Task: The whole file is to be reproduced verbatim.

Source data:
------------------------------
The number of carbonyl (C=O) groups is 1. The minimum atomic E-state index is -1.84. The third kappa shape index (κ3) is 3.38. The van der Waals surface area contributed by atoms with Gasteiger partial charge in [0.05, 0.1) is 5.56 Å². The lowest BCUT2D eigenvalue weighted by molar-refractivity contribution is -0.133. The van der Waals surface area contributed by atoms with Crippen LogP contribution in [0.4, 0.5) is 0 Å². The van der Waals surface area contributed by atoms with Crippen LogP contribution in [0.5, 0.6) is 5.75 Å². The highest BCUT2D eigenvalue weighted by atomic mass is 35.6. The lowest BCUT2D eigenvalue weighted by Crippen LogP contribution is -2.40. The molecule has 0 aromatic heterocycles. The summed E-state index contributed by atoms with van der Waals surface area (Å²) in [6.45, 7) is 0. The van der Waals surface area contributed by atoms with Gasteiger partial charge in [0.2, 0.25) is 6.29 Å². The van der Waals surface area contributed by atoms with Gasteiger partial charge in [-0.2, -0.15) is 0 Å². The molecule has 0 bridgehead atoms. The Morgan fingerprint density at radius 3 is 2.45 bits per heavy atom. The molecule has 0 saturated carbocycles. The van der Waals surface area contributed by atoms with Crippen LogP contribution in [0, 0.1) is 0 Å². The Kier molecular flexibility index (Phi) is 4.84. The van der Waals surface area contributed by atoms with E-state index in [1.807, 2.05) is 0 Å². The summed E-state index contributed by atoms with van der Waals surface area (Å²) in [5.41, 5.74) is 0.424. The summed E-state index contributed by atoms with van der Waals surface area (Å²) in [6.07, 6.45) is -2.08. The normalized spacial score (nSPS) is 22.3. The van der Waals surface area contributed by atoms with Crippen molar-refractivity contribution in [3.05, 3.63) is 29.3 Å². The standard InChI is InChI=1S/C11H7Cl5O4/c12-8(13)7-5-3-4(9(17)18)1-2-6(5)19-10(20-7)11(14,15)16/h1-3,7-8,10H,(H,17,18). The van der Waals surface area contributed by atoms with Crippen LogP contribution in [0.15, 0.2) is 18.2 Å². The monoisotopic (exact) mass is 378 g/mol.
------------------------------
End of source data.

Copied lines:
The number of carbonyl (C=O) groups is 1. The minimum atomic E-state index is -1.84. The third kappa shape index (κ3) is 3.38. The van der Waals surface area contributed by atoms with Gasteiger partial charge in [0.05, 0.1) is 5.56 Å². The lowest BCUT2D eigenvalue weighted by molar-refractivity contribution is -0.133. The van der Waals surface area contributed by atoms with Crippen LogP contribution in [0.4, 0.5) is 0 Å². The van der Waals surface area contributed by atoms with Crippen LogP contribution in [0.5, 0.6) is 5.75 Å². The highest BCUT2D eigenvalue weighted by atomic mass is 35.6. The lowest BCUT2D eigenvalue weighted by Crippen LogP contribution is -2.40. The molecule has 0 aromatic heterocycles. The summed E-state index contributed by atoms with van der Waals surface area (Å²) in [6.45, 7) is 0. The van der Waals surface area contributed by atoms with Gasteiger partial charge in [0.2, 0.25) is 6.29 Å². The van der Waals surface area contributed by atoms with Gasteiger partial charge in [-0.2, -0.15) is 0 Å². The molecule has 0 bridgehead atoms. The Morgan fingerprint density at radius 3 is 2.45 bits per heavy atom. The molecule has 0 saturated carbocycles. The van der Waals surface area contributed by atoms with Crippen LogP contribution in [0, 0.1) is 0 Å². The Kier molecular flexibility index (Phi) is 4.84. The van der Waals surface area contributed by atoms with E-state index in [1.807, 2.05) is 0 Å². The summed E-state index contributed by atoms with van der Waals surface area (Å²) in [5.41, 5.74) is 0.424. The summed E-state index contributed by atoms with van der Waals surface area (Å²) in [6.07, 6.45) is -2.08. The normalized spacial score (nSPS) is 22.3. The van der Waals surface area contributed by atoms with Crippen molar-refractivity contribution in [3.05, 3.63) is 29.3 Å². The standard InChI is InChI=1S/C11H7Cl5O4/c12-8(13)7-5-3-4(9(17)18)1-2-6(5)19-10(20-7)11(14,15)16/h1-3,7-8,10H,(H,17,18). The van der Waals surface area contributed by atoms with Crippen LogP contribution in [0.15, 0.2) is 18.2 Å². The monoisotopic (exact) mass is 378 g/mol.